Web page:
Thursday, 31 May 2007

While researching York Minster I came across an interesting, and indeed rather moving, account of the restoration of the south transept rose window by the glazier.

And he says two things in particular that are very interesting.

First of all, he's convinced that the window only survived the fire because it has already been restored, so it was in good shape - the pieces of glass weren't loose in the leading, so they didn't fall out.

Secondly, which I think is most interesting, he mentions that when the restoration of the glass was half complete,  he exhibited it in the chapter house so that people could see it from close up. I've noticed that conservationists and craftsmen nowadays are often - not always - keen to show what they're doing.

The old practice was to swathe the object of restoration in layers of netting, and ban visitors - it's still being done in Italy, unfortunately, which seems to be one of the least progressive countries in Europe in this regard. (I would love to be proved wrong.) But if people can't see what is being done, how will they know that it's worthwhile?

Anyway, enough of my views; read the article for yourself.

Sunday, 20 May 2007

The sound of the Low Countries

One of the things I've come to appreciate as I've travelled around the Netherlands and Belgium is the sound of bells. Carillons are everywhere.

In Antwerp, the cathedral carillon plays 'La Follia' every hour. That's a tune I know from the Renaissance, being a musician, so I felt welcome in Antwerp right from the start (before the nice guy in the tourist office marked my map with the three best serious beer bars in the city - De Waagstuk, Oud Arsenaal, and Kulminator).

And in fact I've got a closer connection with the carillon than that. One of my favourite composers for the recorder is van Eyck - a blind musician who published 'the flute's pleasure garden' or Der Fluytenlusthof in the 1640s. But recorder playing was only his second trade; he was a carilloneur, too - and, what I didn't know, probably started the famous bellfounding Hemony brothers on the right route to producing properly tuned bells, something that had proved difficult to achieve up till then.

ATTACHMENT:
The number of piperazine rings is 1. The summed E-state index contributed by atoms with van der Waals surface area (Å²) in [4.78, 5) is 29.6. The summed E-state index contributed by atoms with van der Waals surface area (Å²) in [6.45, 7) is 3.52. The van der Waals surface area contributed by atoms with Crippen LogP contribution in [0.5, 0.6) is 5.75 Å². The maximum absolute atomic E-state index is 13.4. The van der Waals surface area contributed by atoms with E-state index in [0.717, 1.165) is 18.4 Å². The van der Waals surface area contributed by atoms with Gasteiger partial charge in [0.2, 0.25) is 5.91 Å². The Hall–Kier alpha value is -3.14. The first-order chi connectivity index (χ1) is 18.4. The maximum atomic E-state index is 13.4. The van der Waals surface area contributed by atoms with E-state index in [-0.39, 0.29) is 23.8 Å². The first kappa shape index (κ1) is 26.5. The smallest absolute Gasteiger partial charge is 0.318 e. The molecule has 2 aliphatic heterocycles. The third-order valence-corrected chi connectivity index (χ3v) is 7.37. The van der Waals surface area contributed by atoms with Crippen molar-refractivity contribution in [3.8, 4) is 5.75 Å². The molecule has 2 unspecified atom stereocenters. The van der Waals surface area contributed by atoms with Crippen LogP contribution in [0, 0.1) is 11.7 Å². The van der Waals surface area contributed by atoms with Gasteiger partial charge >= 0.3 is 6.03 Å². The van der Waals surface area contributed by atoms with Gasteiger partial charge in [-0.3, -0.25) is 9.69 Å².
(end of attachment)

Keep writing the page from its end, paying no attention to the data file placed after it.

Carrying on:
So I was happy to find this exceptional recording on Youtube. Credit to Mr van Eyck (any relation?) for this fantastically exciting piece, played on the carillon of Mechelen cathedral.

Intimacy with the past

It's always fascinating when you come across the past intimately - when you find one of those little things that we overlook, that are completely everyday, that suddenly allow us to step out of our own world and across the boundaries of time into another.

For instance there's a painting in Mechelen cathedral that shows a dockside scene - and on a sack, the merchant's mark. It's not a great painting but that single detail gave me a shock of intimacy - connected me with that merchant.

Or like the time I found a photo of my grandfather as a young man of seventeen. He looked so exactly like my brother - yet his clothes were clearly not contemporary. Again, there was a real shock that the past was so vivid - as well as so far away.

So I really enjoyed this posting by Gawain about  old Venetian playing cards. It's not an "easy reading" blog, but it's a good one. I came across it when I started researching Punch and Judy (Tiepolo sketched a number of Pulcinellos, some in quite surreal positions) and I've been reading ever since.

Wednesday, 16 May 2007

Bob, bob, bob

A fantastic press release from Travelodge appeared this morning. My favourite of the year, so far, and thank goodness it's not April 1st.
If you are stressed out, they now offer you the opportunity to book quality time with a goldfish.

Two Travelodges, in Leeds and Birmingham, will have nicely equipped tanks for their guests to watch. And we're assured they will be properly looked after.